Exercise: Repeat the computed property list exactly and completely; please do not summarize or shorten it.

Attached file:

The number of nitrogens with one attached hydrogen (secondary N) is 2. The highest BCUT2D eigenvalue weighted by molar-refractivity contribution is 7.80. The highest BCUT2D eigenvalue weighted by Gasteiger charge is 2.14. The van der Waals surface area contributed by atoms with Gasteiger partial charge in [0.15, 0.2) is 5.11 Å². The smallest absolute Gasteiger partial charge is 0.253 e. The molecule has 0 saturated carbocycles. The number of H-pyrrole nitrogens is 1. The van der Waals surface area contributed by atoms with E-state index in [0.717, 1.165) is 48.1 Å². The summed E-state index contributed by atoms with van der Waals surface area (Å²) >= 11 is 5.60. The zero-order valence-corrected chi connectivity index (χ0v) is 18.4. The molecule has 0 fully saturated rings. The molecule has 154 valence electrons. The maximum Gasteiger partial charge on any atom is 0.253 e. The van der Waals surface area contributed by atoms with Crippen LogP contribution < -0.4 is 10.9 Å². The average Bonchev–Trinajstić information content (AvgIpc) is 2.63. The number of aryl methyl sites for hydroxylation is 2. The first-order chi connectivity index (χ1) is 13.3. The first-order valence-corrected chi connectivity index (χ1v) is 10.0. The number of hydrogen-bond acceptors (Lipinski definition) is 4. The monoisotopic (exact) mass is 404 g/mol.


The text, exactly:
The number of nitrogens with one attached hydrogen (secondary N) is 2. The highest BCUT2D eigenvalue weighted by molar-refractivity contribution is 7.80. The highest BCUT2D eigenvalue weighted by Gasteiger charge is 2.14. The van der Waals surface area contributed by atoms with Gasteiger partial charge in [0.15, 0.2) is 5.11 Å². The smallest absolute Gasteiger partial charge is 0.253 e. The molecule has 0 saturated carbocycles. The number of H-pyrrole nitrogens is 1. The van der Waals surface area contributed by atoms with E-state index in [0.717, 1.165) is 48.1 Å². The summed E-state index contributed by atoms with van der Waals surface area (Å²) >= 11 is 5.60. The zero-order valence-corrected chi connectivity index (χ0v) is 18.4. The molecule has 0 fully saturated rings. The molecule has 154 valence electrons. The maximum Gasteiger partial charge on any atom is 0.253 e. The van der Waals surface area contributed by atoms with Crippen LogP contribution < -0.4 is 10.9 Å². The average Bonchev–Trinajstić information content (AvgIpc) is 2.63. The number of aryl methyl sites for hydroxylation is 2. The first-order chi connectivity index (χ1) is 13.3. The first-order valence-corrected chi connectivity index (χ1v) is 10.0. The number of hydrogen-bond acceptors (Lipinski definition) is 4. The monoisotopic (exact) mass is 404 g/mol.